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Great advances have been made in the understanding of the epidemiology and physiological and anatomical pathology of cerebrovascular disease and in diagnostic methods useful in the investigation of strokes. "It must be admitted that these advances, although valuable as indicators of how cerebral vascular disease may be prevented, have not been matched by similar spectacular changes in the field of therapy of established strokes." Thus, Dr R. W. Ross Russell, the editor of this book, sums up the contents in his preface. Nor, one may add, is the True Way so clear-cut in the prevention of stroke in patients with transient ischemic attacks. After years of heady enthusiasm for the use of various methods of anticoagulation or of vasodilation, it is sobering to reflect that the humble aspirin in many instances defines the limits of therapeutic undertaking. The efficacy of this type of treatment is yet to be established: perhaps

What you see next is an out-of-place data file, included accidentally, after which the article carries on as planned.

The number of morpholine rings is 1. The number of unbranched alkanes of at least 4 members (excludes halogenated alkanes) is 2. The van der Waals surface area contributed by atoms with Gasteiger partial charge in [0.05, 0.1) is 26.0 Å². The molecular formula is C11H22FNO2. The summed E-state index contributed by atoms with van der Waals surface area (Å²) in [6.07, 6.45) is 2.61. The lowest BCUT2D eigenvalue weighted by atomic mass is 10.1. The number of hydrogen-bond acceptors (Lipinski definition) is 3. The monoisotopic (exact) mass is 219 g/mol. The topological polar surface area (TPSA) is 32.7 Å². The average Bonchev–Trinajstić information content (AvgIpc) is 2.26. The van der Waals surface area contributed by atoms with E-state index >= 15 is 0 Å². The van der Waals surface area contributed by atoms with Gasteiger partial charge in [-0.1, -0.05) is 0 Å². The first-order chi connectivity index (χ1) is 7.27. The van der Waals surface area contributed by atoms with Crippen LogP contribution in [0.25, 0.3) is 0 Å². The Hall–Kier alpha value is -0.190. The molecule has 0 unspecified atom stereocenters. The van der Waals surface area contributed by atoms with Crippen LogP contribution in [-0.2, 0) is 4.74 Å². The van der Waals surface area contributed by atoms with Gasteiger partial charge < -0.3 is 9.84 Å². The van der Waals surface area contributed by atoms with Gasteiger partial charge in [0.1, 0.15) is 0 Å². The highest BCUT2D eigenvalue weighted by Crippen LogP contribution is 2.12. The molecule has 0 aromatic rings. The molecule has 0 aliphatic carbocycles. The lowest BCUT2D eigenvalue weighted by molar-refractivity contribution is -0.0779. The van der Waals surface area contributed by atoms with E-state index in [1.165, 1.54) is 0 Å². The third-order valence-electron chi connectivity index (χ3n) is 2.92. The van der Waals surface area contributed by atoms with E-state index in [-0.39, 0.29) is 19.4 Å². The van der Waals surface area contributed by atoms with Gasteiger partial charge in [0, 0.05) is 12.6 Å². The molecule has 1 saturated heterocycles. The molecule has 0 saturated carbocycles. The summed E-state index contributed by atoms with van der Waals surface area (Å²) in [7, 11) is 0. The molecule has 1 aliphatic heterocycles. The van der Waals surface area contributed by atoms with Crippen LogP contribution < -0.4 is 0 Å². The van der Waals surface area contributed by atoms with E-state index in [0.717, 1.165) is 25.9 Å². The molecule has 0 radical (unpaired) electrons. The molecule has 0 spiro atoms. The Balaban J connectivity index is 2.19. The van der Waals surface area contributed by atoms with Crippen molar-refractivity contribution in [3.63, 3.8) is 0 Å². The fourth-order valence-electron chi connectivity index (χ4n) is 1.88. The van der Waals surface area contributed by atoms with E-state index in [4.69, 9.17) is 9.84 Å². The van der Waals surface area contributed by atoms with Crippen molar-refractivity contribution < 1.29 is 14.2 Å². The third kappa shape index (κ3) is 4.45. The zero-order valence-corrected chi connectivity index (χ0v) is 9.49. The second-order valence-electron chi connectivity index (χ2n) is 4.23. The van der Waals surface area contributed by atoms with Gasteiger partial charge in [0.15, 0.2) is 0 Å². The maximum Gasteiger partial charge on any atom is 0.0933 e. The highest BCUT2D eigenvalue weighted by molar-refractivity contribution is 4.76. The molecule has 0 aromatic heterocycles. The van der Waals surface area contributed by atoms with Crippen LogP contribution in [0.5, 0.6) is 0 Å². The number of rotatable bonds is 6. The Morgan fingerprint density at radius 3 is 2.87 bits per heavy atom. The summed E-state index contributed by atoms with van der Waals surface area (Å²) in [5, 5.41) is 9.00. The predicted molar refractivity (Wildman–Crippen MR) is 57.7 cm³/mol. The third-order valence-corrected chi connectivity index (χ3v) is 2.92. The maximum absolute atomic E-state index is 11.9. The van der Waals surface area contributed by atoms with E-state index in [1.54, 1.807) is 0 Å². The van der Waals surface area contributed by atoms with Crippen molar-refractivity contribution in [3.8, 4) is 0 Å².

Haase GR. Cerebral Arterial Disease. JAMA. 1977;237(24):2651. doi:10.1001/jama.1977.03270510073034
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